Foreign Tearoom Delights No.1: Dubai

Browsing through computer files today, I was reminded of taking tea in some rather nice places outwith Scotland. After Scotland, England is the place I’ve taken tea most, but I’ve also had some more far flung tearoom delights.

I’ve changed laptops three times in recent years, and during all these changes appear to have mislaid quite a lot of photos. I daresay they’re somewhere on SD cards or discs, but from amongst those readily available I found a batch from Dubai.

I worked in a Dubai shipyard for a few months in 2010, in the middle of summer, which was almost unbearably hot. We didn’t get much time off, but on one occasion I went into town with a friend and discovered a marvellous tearoom called Shakespeare & Co.

We hopped out of a taxi in the city under burning skies, in desperate need of some refreshment, and saw a place that looked like it might meet our requirements. From the outside I had no expectation of what we’d find inside. When I walked in and saw the cakes on display, I was quite astonished.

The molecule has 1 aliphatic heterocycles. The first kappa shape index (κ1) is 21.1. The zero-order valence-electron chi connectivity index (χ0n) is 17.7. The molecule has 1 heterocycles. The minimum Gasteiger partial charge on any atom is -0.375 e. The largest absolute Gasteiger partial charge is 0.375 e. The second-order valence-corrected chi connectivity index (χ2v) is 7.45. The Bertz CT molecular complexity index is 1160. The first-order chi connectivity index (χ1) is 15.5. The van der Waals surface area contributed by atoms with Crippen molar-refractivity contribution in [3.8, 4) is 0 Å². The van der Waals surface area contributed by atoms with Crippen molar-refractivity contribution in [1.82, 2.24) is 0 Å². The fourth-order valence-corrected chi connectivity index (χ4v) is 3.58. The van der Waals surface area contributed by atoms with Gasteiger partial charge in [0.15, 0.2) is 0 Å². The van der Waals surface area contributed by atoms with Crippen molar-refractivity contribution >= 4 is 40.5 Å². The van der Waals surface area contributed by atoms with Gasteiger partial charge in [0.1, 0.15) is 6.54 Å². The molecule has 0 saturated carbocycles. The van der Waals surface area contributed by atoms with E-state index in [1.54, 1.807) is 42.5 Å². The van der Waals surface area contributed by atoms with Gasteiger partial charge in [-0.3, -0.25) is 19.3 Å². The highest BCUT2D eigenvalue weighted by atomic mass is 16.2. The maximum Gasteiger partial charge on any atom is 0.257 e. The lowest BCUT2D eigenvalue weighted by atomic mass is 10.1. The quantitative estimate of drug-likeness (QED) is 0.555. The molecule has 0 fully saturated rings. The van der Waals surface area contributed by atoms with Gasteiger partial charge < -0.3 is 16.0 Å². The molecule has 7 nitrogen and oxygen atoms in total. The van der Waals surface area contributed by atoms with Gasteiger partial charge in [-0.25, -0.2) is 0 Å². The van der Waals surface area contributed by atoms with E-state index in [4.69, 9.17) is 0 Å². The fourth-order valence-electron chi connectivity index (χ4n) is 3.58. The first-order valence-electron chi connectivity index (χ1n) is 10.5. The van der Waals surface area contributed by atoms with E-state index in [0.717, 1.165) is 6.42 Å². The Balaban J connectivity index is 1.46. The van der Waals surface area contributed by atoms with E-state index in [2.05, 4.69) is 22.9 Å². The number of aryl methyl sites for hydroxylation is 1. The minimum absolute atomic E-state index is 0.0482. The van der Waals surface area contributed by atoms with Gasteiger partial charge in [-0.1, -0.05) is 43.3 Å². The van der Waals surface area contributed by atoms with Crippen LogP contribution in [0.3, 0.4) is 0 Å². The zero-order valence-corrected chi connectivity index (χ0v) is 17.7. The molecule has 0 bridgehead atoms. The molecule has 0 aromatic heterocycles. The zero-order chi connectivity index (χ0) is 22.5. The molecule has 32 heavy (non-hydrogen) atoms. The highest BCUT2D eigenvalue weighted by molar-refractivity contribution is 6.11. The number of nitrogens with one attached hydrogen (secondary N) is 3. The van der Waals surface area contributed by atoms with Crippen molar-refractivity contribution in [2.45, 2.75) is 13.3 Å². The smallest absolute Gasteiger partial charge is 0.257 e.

Next to the cakes there was an equally overwhelming display of sweets and biscuits:

The whole place was very beautiful, and if I were writing a guide to taking tea in Dubai, this place would certainly be in it.

In the next picture, note the Arab gentleman seated on the sofa wearing the traditional headdress. The design of this headdress is centuries old, unlike the mobile phone he’s checking.

They had the most beautiful paper placemats on the tables:

And the chairs had delightful tassels hanging down from the seats:

It was late morning when we got there and I opted for a mini cheesecake, while my friend had a cooked breakfast. We both had Darjeeling tea.

My cheesecake was soft and fluffy and topped with raspberry jam, a fresh raspberry dusted with icing sugar, a slice of strawberry and two thin sticks of dark chocolate:

The cooked breakfast came with a basket of toast, and butter pressed into a ceramic dish covered with a shiny domed lid:

There was also a selection of preserves. I took the honey back to my apartment and enjoyed it for a few days afterwards: